AudioBase Adds Sound to Banner Ads

AudioBase Inc., Sausalito, CA, plans to make its corporate debut on the electronic advertising market this week, tempting clients by adding sound to Net banners.

Having completed a $2.5 million round of financing, AudioBase — which as recently as January was a four-person shop operating out of a houseboat — is touting banners that supply high click-through rates without slowing PCs by using the large chunks of memory.

Advertisers can customize “click-on” buttons designed to prevent the banners from blasting Web users with unwanted sounds. And while other rich-media banners require plug-ins and download Java applets that use between 10K and 15K, AudioBase's banners can be run smoothly by more computers because they use only 4.1K and don't require a plug-in, the company said.

“Out of the gate, we have broader reach than other audio media,” said AudioBase president/CEO David Haynes. Another benefit is that PCs don't slow to a snail's pace while the banners load. Web portal Yahoo Inc. has made AudioBase banners one of the first rich-media formats it endorses.

Haynes promises a 15-minute turnaround time for companies that want to load their radio advertisements into banner ads. Clients can select from an audio library as well. AudioBase hosts and streams the ads itself.

Bernie Yu, director of membership marketing at Inc., San Francisco, said the online rewards firm tested two banners in December — one with an added voice-over and one without sound — and the AudioBase banner's click-through rates were double the other banner. Conversion rates, however, were roughly the same.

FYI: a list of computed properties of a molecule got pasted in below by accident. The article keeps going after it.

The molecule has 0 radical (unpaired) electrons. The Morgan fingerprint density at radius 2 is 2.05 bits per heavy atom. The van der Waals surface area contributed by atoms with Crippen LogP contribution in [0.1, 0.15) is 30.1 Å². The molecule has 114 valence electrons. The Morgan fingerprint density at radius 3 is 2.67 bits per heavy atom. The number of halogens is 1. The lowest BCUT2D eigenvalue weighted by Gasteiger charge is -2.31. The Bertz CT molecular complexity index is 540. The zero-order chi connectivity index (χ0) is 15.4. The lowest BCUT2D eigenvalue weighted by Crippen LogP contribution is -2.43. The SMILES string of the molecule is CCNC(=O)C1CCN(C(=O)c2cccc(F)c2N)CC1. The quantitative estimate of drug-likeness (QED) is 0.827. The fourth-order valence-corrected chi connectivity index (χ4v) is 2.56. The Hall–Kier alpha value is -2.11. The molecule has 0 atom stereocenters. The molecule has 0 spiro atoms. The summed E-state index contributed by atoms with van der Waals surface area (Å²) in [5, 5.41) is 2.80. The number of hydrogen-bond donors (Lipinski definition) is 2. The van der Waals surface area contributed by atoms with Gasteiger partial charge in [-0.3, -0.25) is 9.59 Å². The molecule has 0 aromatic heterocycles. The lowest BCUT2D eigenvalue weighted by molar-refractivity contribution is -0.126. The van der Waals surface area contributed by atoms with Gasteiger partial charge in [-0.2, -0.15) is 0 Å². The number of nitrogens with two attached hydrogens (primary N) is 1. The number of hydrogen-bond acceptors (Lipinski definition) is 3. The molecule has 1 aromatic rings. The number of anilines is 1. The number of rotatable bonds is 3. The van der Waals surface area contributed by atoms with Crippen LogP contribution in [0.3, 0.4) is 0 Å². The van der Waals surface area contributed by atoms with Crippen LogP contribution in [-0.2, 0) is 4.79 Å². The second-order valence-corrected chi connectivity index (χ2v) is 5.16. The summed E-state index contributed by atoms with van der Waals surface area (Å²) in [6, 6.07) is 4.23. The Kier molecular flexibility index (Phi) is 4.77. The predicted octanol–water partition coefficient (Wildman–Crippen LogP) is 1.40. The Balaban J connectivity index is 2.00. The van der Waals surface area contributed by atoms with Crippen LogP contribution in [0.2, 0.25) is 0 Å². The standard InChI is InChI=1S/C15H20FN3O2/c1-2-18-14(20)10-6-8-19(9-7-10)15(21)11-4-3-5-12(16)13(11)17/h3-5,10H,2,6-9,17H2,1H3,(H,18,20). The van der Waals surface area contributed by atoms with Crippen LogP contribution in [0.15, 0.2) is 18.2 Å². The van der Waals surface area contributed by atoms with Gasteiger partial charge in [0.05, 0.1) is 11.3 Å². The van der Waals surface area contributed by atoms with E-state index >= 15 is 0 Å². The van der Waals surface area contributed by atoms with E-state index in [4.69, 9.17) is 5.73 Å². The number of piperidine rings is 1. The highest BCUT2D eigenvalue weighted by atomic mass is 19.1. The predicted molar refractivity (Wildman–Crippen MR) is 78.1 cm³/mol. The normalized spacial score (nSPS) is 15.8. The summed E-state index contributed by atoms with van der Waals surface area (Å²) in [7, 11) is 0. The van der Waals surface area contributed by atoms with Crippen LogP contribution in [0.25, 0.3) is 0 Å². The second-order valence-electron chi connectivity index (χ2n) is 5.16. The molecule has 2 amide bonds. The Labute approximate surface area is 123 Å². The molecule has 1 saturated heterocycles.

Click-through rates yielded by other clients' tests surpassed typical banners by as much as 500 percent, Haynes said. AudioBase charges between $3 and $5 per thousand ad impressions. Clients must pay separately to create and place banners.

But as with other rich media, the possibility looms that the improved click-throughs result from the novelty of banners with sound. Banners declined in efficacy as Netizens grew accustomed to them and their numbers increased on the Web, said Marissa Gluck, online advertising analyst at Jupiter Communications, New York. The cost-per-thousand price structure could create problems for AudioBase if advertisers demand a more performance-based model as well.

“I think they're going to start to run into problems in the not-too-distant future,” she said, “especially since their whole spiel is that they can result in higher click-throughs. I'm sure advertisers are going to start asking them to put their money where their mouth is.”

But, overall, Gluck is a fan of AudioBase, whose technology provides a good sign that rich media is beginning to overcome the limitations imposed on it by plug-ins and bandwidth issues. And as of right now, the company is beating the competition.

Ad management firm AdForce, Cupertino, CA, and Web advertising network Flycast Communications Corp., San Francisco, both resell the audio banners. AudioBase is negotiating with other resellers, whom Haynes declined to identify.

Other organizations that have tested AudioBase's banners include Intel Corp., Toys “R” Us Inc., the U.S. Navy, Acura and Macy's, and the company recently signed on Audio Book Club as well. AudioBase also has begun testing the technology within e-mail messages. The company now boasts a staff of 16.

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